Prospa sets out to serve global diaspora of African entrepreneurs
Prospa, a fintech start-up founded in Nigeria, has long-term plans to serve the diaspora of African entrepreneurs globally.
The company went live in September 2019, and has since been operating on a limited release, onboarding members only. In stealth since its initial launch, Prospa is still growing in Nigeria, where it plans to launch fully “soon”.
“To put it in European terms, we provide the platform, not the bank,” co-founder and CEO, Frederik Obasi, tells FinTech Futures.
The start-up currently has partnerships with Providus and ReadyCash to loop in third-party banking.
Obasi says Prospa is in the process of getting its own licence, but this isn’t to compete with banks – rather to expand the scope of its partnerships.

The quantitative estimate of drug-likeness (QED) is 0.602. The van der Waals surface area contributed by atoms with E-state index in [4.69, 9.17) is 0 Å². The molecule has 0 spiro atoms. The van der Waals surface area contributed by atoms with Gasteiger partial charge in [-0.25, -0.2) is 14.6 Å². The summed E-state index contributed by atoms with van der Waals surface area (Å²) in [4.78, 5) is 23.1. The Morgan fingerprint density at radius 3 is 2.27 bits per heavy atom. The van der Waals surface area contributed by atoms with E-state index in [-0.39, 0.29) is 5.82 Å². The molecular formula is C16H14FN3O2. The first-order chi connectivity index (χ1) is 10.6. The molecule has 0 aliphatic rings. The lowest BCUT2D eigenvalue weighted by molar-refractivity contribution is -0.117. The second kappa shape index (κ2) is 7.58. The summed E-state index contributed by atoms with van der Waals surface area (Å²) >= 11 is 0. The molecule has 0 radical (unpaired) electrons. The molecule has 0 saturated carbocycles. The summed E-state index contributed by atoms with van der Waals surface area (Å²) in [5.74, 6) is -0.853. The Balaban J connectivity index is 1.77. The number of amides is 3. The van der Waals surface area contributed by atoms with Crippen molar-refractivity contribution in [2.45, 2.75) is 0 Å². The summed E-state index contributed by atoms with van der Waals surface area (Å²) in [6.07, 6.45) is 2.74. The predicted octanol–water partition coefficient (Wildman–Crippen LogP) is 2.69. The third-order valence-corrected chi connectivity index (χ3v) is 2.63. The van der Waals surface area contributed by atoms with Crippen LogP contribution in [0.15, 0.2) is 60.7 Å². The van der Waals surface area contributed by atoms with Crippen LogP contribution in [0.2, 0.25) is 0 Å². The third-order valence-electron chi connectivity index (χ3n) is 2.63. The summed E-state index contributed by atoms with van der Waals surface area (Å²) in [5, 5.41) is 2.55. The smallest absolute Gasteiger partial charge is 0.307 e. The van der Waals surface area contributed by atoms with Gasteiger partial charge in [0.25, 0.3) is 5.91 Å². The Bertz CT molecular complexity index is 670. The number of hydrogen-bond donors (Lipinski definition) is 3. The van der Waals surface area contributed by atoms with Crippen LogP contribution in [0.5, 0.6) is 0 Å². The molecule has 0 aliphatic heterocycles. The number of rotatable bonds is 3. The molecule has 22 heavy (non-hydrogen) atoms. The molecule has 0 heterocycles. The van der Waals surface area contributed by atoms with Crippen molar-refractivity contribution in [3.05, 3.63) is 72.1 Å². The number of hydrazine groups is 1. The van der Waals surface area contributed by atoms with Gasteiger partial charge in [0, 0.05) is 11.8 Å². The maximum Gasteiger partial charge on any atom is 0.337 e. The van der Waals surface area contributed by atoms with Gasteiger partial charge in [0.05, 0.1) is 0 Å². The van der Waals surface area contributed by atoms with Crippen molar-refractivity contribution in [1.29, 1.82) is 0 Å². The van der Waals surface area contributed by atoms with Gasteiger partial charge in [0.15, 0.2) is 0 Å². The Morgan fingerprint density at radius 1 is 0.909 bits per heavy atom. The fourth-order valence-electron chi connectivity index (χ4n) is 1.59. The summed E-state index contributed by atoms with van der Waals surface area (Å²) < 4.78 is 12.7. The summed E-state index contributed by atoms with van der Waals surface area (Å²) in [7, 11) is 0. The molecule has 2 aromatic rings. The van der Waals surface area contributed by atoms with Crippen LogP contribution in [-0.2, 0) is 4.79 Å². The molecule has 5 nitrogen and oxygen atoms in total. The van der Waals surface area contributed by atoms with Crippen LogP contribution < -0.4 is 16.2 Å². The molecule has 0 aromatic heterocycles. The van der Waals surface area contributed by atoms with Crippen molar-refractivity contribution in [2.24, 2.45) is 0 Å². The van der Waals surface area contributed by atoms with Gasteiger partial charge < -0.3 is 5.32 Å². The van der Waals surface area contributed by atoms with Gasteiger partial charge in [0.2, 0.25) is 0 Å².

“In this new era, and it applies in Europe as well as Africa, entrepreneurs don’t care about brand names, it’s about the experience,” Obasi explains.
Prospa has members in the UK, the US and Canada – all regions it eventually plans to expand into to serve African entrepreneurs.
The start-up has already raised a pre-seed round it has not yet disclosed the value of. One of its backers is New York-based investor Musha Ventures – which also backs Flutterwave, one of Nigeria’s fintech darlings.
Angel investors include David Mortamias, the man behind Mava Ventures, and Danu Temelie.
“We’re very specific on the investors being authentic and mission-driven,” says Obasi.
“There’s so much talk about products and money raised. Everyone is hell-bent on creating a new brand. But we want to focus on spurring prosperity in the wider African community.”
Alongside London-born Obasi, Prospa was also co-founded by Chioma Ugo, its head of growth who previously served as parliamentary advisor for UK Labour MP Harriet Harman. As well as its chief technology officer, Rodney Jackson-Cole, who has spent the last ten years building products for start-ups across Africa.